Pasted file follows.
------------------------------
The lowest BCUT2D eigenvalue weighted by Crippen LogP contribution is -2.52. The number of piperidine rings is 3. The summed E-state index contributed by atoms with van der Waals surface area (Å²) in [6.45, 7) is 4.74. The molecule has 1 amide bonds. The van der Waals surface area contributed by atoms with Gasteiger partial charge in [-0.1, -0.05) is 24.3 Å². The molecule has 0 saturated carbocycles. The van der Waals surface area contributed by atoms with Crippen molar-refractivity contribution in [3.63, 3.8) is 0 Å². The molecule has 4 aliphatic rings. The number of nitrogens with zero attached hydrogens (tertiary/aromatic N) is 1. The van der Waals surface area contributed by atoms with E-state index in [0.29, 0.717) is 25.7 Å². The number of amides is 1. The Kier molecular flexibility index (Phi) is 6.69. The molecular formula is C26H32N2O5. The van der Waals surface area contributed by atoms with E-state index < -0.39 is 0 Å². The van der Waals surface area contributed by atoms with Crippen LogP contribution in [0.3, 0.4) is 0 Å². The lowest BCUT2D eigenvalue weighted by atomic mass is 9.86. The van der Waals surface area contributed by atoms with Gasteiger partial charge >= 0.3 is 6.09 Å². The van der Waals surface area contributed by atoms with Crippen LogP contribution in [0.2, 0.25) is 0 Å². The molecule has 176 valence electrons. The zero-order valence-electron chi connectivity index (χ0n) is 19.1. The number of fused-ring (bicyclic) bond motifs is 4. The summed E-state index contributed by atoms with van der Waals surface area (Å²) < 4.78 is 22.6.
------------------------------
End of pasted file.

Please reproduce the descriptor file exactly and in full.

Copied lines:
The lowest BCUT2D eigenvalue weighted by Crippen LogP contribution is -2.52. The number of piperidine rings is 3. The summed E-state index contributed by atoms with van der Waals surface area (Å²) in [6.45, 7) is 4.74. The molecule has 1 amide bonds. The van der Waals surface area contributed by atoms with Gasteiger partial charge in [-0.1, -0.05) is 24.3 Å². The molecule has 0 saturated carbocycles. The van der Waals surface area contributed by atoms with Crippen molar-refractivity contribution in [3.63, 3.8) is 0 Å². The molecule has 4 aliphatic rings. The number of nitrogens with zero attached hydrogens (tertiary/aromatic N) is 1. The van der Waals surface area contributed by atoms with E-state index in [0.29, 0.717) is 25.7 Å². The number of amides is 1. The Kier molecular flexibility index (Phi) is 6.69. The molecular formula is C26H32N2O5. The van der Waals surface area contributed by atoms with E-state index < -0.39 is 0 Å². The van der Waals surface area contributed by atoms with Crippen LogP contribution in [0.3, 0.4) is 0 Å². The lowest BCUT2D eigenvalue weighted by atomic mass is 9.86. The van der Waals surface area contributed by atoms with Gasteiger partial charge >= 0.3 is 6.09 Å². The van der Waals surface area contributed by atoms with Crippen LogP contribution in [0.2, 0.25) is 0 Å². The molecule has 176 valence electrons. The zero-order valence-electron chi connectivity index (χ0n) is 19.1. The number of fused-ring (bicyclic) bond motifs is 4. The summed E-state index contributed by atoms with van der Waals surface area (Å²) < 4.78 is 22.6.